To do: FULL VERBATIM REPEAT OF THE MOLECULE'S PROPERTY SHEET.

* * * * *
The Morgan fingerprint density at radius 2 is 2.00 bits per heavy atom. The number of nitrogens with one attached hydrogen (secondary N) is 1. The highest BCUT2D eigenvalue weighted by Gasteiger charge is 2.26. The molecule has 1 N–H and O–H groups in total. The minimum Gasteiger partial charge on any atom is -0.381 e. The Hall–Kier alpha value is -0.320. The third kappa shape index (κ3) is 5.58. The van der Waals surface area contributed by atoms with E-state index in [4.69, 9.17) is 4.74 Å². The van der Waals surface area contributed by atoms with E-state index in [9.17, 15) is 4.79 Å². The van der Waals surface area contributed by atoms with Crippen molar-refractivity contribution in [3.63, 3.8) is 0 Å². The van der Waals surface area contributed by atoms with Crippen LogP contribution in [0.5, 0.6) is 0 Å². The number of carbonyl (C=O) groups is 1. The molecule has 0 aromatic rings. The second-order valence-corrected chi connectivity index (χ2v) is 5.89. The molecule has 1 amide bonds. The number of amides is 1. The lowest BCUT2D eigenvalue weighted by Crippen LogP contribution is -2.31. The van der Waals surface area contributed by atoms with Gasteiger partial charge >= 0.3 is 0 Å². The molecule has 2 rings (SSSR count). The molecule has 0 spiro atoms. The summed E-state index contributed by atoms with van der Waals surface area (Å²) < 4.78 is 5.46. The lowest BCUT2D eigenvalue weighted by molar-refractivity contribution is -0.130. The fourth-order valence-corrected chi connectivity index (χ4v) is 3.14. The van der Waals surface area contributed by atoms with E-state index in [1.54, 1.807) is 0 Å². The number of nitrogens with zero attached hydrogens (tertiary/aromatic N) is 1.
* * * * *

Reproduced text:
The Morgan fingerprint density at radius 2 is 2.00 bits per heavy atom. The number of nitrogens with one attached hydrogen (secondary N) is 1. The highest BCUT2D eigenvalue weighted by Gasteiger charge is 2.26. The molecule has 1 N–H and O–H groups in total. The minimum Gasteiger partial charge on any atom is -0.381 e. The Hall–Kier alpha value is -0.320. The third kappa shape index (κ3) is 5.58. The van der Waals surface area contributed by atoms with E-state index in [4.69, 9.17) is 4.74 Å². The van der Waals surface area contributed by atoms with E-state index in [9.17, 15) is 4.79 Å². The van der Waals surface area contributed by atoms with Crippen molar-refractivity contribution in [3.63, 3.8) is 0 Å². The van der Waals surface area contributed by atoms with Crippen LogP contribution in [0.5, 0.6) is 0 Å². The number of carbonyl (C=O) groups is 1. The molecule has 0 aromatic rings. The second-order valence-corrected chi connectivity index (χ2v) is 5.89. The molecule has 1 amide bonds. The number of amides is 1. The lowest BCUT2D eigenvalue weighted by Crippen LogP contribution is -2.31. The van der Waals surface area contributed by atoms with Gasteiger partial charge >= 0.3 is 0 Å². The molecule has 2 rings (SSSR count). The molecule has 0 spiro atoms. The summed E-state index contributed by atoms with van der Waals surface area (Å²) < 4.78 is 5.46. The lowest BCUT2D eigenvalue weighted by molar-refractivity contribution is -0.130. The fourth-order valence-corrected chi connectivity index (χ4v) is 3.14. The van der Waals surface area contributed by atoms with E-state index in [1.54, 1.807) is 0 Å². The number of nitrogens with zero attached hydrogens (tertiary/aromatic N) is 1.